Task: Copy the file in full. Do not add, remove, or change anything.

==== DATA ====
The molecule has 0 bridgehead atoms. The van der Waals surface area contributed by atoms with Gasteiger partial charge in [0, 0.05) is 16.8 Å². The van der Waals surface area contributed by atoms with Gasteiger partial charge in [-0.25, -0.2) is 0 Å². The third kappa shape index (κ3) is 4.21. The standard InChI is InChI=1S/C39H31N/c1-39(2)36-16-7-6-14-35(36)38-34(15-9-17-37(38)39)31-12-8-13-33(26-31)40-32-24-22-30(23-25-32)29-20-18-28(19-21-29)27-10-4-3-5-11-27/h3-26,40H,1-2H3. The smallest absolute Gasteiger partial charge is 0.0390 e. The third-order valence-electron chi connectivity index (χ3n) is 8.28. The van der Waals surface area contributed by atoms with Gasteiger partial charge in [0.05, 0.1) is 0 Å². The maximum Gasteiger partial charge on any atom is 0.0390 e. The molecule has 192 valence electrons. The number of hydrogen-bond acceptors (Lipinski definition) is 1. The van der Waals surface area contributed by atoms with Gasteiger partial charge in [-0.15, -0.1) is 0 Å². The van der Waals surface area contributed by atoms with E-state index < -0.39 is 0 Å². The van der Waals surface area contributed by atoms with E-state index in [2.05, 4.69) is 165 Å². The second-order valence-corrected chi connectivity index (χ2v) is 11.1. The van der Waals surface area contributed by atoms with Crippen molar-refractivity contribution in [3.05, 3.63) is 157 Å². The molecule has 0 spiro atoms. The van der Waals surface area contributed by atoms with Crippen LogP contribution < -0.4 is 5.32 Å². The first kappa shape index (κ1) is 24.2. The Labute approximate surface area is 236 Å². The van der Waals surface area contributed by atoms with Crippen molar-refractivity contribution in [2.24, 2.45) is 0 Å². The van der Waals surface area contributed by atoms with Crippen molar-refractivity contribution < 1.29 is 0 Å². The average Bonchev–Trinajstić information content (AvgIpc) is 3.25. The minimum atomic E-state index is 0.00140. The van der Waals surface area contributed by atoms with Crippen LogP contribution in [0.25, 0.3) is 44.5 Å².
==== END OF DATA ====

The molecule has 0 bridgehead atoms. The van der Waals surface area contributed by atoms with Gasteiger partial charge in [0, 0.05) is 16.8 Å². The van der Waals surface area contributed by atoms with Gasteiger partial charge in [-0.25, -0.2) is 0 Å². The third kappa shape index (κ3) is 4.21. The standard InChI is InChI=1S/C39H31N/c1-39(2)36-16-7-6-14-35(36)38-34(15-9-17-37(38)39)31-12-8-13-33(26-31)40-32-24-22-30(23-25-32)29-20-18-28(19-21-29)27-10-4-3-5-11-27/h3-26,40H,1-2H3. The smallest absolute Gasteiger partial charge is 0.0390 e. The third-order valence-electron chi connectivity index (χ3n) is 8.28. The van der Waals surface area contributed by atoms with Gasteiger partial charge in [0.05, 0.1) is 0 Å². The maximum Gasteiger partial charge on any atom is 0.0390 e. The molecule has 192 valence electrons. The number of hydrogen-bond acceptors (Lipinski definition) is 1. The van der Waals surface area contributed by atoms with Gasteiger partial charge in [-0.15, -0.1) is 0 Å². The van der Waals surface area contributed by atoms with E-state index < -0.39 is 0 Å². The van der Waals surface area contributed by atoms with E-state index in [2.05, 4.69) is 165 Å². The second-order valence-corrected chi connectivity index (χ2v) is 11.1. The van der Waals surface area contributed by atoms with Crippen molar-refractivity contribution in [3.05, 3.63) is 157 Å². The molecule has 0 spiro atoms. The van der Waals surface area contributed by atoms with Crippen LogP contribution < -0.4 is 5.32 Å². The first kappa shape index (κ1) is 24.2. The Labute approximate surface area is 236 Å². The van der Waals surface area contributed by atoms with Crippen molar-refractivity contribution in [2.24, 2.45) is 0 Å². The van der Waals surface area contributed by atoms with Crippen molar-refractivity contribution < 1.29 is 0 Å². The average Bonchev–Trinajstić information content (AvgIpc) is 3.25. The minimum atomic E-state index is 0.00140. The van der Waals surface area contributed by atoms with Crippen LogP contribution in [0.25, 0.3) is 44.5 Å².